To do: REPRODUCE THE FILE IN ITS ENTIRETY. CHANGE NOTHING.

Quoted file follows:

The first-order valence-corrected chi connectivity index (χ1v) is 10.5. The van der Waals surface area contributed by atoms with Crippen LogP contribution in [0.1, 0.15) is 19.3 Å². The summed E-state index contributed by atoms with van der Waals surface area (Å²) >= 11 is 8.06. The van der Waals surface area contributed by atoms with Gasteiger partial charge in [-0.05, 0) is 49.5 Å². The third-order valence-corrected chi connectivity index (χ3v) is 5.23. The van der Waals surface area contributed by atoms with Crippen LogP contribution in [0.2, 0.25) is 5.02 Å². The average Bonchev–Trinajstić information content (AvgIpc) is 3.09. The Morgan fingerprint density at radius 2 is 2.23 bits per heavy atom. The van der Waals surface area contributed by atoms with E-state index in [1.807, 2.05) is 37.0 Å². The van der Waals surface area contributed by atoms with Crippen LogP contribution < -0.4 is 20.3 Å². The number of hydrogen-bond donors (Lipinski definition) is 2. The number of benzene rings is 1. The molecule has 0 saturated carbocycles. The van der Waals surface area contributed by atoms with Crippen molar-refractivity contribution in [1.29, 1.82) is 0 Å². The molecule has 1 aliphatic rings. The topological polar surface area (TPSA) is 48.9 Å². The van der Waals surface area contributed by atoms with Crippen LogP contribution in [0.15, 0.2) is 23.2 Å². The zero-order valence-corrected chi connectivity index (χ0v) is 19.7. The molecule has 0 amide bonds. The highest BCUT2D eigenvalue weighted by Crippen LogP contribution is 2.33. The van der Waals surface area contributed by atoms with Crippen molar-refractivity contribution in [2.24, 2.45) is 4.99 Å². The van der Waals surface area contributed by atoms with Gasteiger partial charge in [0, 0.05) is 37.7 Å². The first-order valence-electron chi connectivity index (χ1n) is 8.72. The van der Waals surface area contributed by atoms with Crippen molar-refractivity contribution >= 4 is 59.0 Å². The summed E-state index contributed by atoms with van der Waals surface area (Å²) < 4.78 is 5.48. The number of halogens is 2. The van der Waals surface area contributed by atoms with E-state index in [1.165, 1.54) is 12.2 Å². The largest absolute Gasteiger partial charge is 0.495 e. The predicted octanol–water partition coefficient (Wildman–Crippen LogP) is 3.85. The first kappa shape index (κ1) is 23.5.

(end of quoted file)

The first-order valence-corrected chi connectivity index (χ1v) is 10.5. The van der Waals surface area contributed by atoms with Crippen LogP contribution in [0.1, 0.15) is 19.3 Å². The summed E-state index contributed by atoms with van der Waals surface area (Å²) >= 11 is 8.06. The van der Waals surface area contributed by atoms with Gasteiger partial charge in [-0.05, 0) is 49.5 Å². The third-order valence-corrected chi connectivity index (χ3v) is 5.23. The van der Waals surface area contributed by atoms with Crippen LogP contribution in [0.2, 0.25) is 5.02 Å². The average Bonchev–Trinajstić information content (AvgIpc) is 3.09. The Morgan fingerprint density at radius 2 is 2.23 bits per heavy atom. The van der Waals surface area contributed by atoms with E-state index in [1.807, 2.05) is 37.0 Å². The van der Waals surface area contributed by atoms with Crippen LogP contribution < -0.4 is 20.3 Å². The number of hydrogen-bond donors (Lipinski definition) is 2. The number of benzene rings is 1. The molecule has 0 saturated carbocycles. The van der Waals surface area contributed by atoms with Crippen molar-refractivity contribution in [1.29, 1.82) is 0 Å². The molecule has 1 aliphatic rings. The topological polar surface area (TPSA) is 48.9 Å². The van der Waals surface area contributed by atoms with Crippen LogP contribution in [0.15, 0.2) is 23.2 Å². The zero-order valence-corrected chi connectivity index (χ0v) is 19.7. The molecule has 0 amide bonds. The highest BCUT2D eigenvalue weighted by Crippen LogP contribution is 2.33. The van der Waals surface area contributed by atoms with Crippen molar-refractivity contribution in [2.24, 2.45) is 4.99 Å². The van der Waals surface area contributed by atoms with Gasteiger partial charge in [0, 0.05) is 37.7 Å². The first-order valence-electron chi connectivity index (χ1n) is 8.72. The van der Waals surface area contributed by atoms with Crippen molar-refractivity contribution >= 4 is 59.0 Å². The summed E-state index contributed by atoms with van der Waals surface area (Å²) < 4.78 is 5.48. The number of halogens is 2. The van der Waals surface area contributed by atoms with E-state index in [1.165, 1.54) is 12.2 Å². The largest absolute Gasteiger partial charge is 0.495 e. The predicted octanol–water partition coefficient (Wildman–Crippen LogP) is 3.85. The first kappa shape index (κ1) is 23.5.